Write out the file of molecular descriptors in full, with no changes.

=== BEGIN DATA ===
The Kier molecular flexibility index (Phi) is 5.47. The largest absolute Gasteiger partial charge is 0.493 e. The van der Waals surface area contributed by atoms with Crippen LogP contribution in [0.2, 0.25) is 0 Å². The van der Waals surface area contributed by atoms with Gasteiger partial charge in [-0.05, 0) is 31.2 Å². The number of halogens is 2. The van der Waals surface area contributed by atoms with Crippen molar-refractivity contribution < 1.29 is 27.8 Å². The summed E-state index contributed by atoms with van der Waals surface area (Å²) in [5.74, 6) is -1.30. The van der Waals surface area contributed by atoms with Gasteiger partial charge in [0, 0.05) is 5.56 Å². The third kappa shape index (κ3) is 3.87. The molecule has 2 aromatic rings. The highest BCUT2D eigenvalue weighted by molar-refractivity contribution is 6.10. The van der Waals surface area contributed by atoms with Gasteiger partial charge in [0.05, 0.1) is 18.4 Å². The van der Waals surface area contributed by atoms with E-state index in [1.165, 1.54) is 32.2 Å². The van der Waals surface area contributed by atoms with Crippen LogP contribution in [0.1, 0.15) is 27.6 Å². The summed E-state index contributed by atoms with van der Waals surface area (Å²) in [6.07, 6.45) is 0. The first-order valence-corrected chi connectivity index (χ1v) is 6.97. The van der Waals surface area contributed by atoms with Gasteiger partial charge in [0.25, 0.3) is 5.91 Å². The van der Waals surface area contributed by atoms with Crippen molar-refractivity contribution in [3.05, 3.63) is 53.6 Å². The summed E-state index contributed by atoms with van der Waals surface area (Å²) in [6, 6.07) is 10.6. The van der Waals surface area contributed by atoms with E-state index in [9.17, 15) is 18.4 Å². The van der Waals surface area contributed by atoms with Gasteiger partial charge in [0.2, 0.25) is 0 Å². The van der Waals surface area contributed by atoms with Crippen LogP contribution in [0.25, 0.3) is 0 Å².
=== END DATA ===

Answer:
The Kier molecular flexibility index (Phi) is 5.47. The largest absolute Gasteiger partial charge is 0.493 e. The van der Waals surface area contributed by atoms with Crippen LogP contribution in [0.2, 0.25) is 0 Å². The van der Waals surface area contributed by atoms with Gasteiger partial charge in [-0.05, 0) is 31.2 Å². The number of halogens is 2. The van der Waals surface area contributed by atoms with Crippen molar-refractivity contribution < 1.29 is 27.8 Å². The summed E-state index contributed by atoms with van der Waals surface area (Å²) in [5.74, 6) is -1.30. The van der Waals surface area contributed by atoms with Gasteiger partial charge in [0, 0.05) is 5.56 Å². The third kappa shape index (κ3) is 3.87. The molecule has 2 aromatic rings. The highest BCUT2D eigenvalue weighted by molar-refractivity contribution is 6.10. The van der Waals surface area contributed by atoms with Gasteiger partial charge in [0.05, 0.1) is 18.4 Å². The van der Waals surface area contributed by atoms with E-state index in [1.165, 1.54) is 32.2 Å². The van der Waals surface area contributed by atoms with Crippen LogP contribution in [0.1, 0.15) is 27.6 Å². The summed E-state index contributed by atoms with van der Waals surface area (Å²) in [6.07, 6.45) is 0. The first-order valence-corrected chi connectivity index (χ1v) is 6.97. The van der Waals surface area contributed by atoms with Gasteiger partial charge in [0.25, 0.3) is 5.91 Å². The van der Waals surface area contributed by atoms with Crippen molar-refractivity contribution in [3.05, 3.63) is 53.6 Å². The summed E-state index contributed by atoms with van der Waals surface area (Å²) in [6, 6.07) is 10.6. The van der Waals surface area contributed by atoms with E-state index in [9.17, 15) is 18.4 Å². The van der Waals surface area contributed by atoms with Gasteiger partial charge in [0.2, 0.25) is 0 Å². The van der Waals surface area contributed by atoms with Crippen LogP contribution in [0.25, 0.3) is 0 Å².